Colorado is famously known as one of the most scenic states in all of America. The mountainous landscape makes for some of the most beautiful routes in the country, particularly when you drive down a mountain pass. Such drives, however, can be alarmingly dangerous for tractor-trailers. Roadways like Loveland Pass, Pikes Peak Highway, and Trail Ridge Road are among some of Colorado’s most dangerous roads.
Steep hills make for trying conditions for trucks and tractor-trailers. It is not unheard of for a truck’s brakes to fail or a trailer to become detached while going downhill. Obviously, losing control of an 80,000-pound truck going downhill can quickly become an incredibly dangerous situation!
Whether the runaway truck is gaining speed or unable to stop or slow down, it becomes an immediate danger not only to itself but also to any smaller vehicles below. The aftermath may be disastrous, and it may be difficult to figure out any issues of liability.
Tractor-trailers can be classified as “runaway trucks” if the driver loses control while descending a slope. In Colorado, this often happens while going down a mountain pass and the truck is gaining speed. If the vehicle is a big rig, then the driver must prepare him or herself for the upcoming descent. The driver must also take care to reach the descent speed before the truck gets to the beginning of the slope or crests the pass.
In addition to this, drivers should put the truck in first gear. The resistance of the transmission in first gear, along with the slow speed, will keep the truck from barreling downhill too quickly. Brakes may then be used as additional preventative tools, particularly when going around curves.
Failing to take these precautions may cause brakes or other equipment to fail. Making an error while driving downhill can quickly turn a truck into a runaway, so it is important to take as much care as possible. In May 2018, a truck driver died in a tragic accident after his runaway truck sped off more than 125 feet off of Wolf Creek Pass on Colorado’s U.S. Highway 160. The truck’s brakes failed due to the driver’s excessive speed.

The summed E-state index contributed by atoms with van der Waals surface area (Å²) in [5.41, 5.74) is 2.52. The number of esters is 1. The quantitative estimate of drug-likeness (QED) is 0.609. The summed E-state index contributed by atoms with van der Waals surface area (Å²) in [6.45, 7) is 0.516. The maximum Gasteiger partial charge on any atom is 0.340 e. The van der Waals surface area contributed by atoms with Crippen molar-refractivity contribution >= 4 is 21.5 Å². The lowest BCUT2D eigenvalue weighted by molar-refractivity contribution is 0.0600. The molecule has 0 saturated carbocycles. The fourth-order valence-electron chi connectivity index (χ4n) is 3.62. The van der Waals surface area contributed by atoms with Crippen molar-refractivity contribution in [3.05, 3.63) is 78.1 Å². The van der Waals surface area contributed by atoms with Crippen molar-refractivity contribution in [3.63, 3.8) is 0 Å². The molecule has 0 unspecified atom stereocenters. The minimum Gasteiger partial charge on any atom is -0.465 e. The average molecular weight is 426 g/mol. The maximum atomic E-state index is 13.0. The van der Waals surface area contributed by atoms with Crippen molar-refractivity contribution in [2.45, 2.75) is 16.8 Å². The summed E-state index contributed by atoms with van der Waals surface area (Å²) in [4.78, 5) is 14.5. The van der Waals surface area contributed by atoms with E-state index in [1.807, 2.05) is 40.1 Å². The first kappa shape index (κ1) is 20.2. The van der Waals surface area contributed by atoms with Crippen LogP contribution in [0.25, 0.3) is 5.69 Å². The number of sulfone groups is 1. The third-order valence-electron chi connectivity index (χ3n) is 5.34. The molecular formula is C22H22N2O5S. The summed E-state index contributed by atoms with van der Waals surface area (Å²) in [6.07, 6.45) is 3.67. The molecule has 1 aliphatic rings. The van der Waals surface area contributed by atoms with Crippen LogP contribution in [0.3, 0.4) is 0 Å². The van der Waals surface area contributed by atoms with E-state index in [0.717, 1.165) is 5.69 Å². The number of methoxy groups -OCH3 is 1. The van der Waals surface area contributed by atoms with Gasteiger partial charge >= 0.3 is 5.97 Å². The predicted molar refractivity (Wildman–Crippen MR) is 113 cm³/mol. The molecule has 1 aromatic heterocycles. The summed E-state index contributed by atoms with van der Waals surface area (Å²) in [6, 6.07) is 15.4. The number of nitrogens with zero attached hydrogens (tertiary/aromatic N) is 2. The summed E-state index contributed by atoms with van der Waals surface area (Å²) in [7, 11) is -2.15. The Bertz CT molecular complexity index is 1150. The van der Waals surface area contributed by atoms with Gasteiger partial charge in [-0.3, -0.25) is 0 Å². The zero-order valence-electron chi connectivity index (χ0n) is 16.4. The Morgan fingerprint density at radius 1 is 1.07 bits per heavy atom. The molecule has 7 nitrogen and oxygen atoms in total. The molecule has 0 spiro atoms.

Many dangerous highways have runaway truck ramps on their shoulders. These ramps exist to help truck drivers in case of an emergency. They are gravel-covered off-ramps with a rise or a hill. The friction and the effect of the incline effectively work together to stop runaway vehicles. According to Car and Driver, 27 (mostly western) states had 170 runaway ramps.
In Colorado, it is the state that determines where these ramps are constructed. These decisions are based on a number of factors, such as the length and grade of the slope, conditions at the end of the slope (e.g., sharp bends or buildings), the runaway truck accident rate, and the traffic volume, including the percentage of heavy-truck traffic.
When properly built, runaway truck ramps have proven to be very successful in preventing crashes. They allow drivers to slow down their vehicles and return to a normal state. Unfortunately, not all mountain passes have runaway truck ramps—and not every driver is able to reach a ramp in time.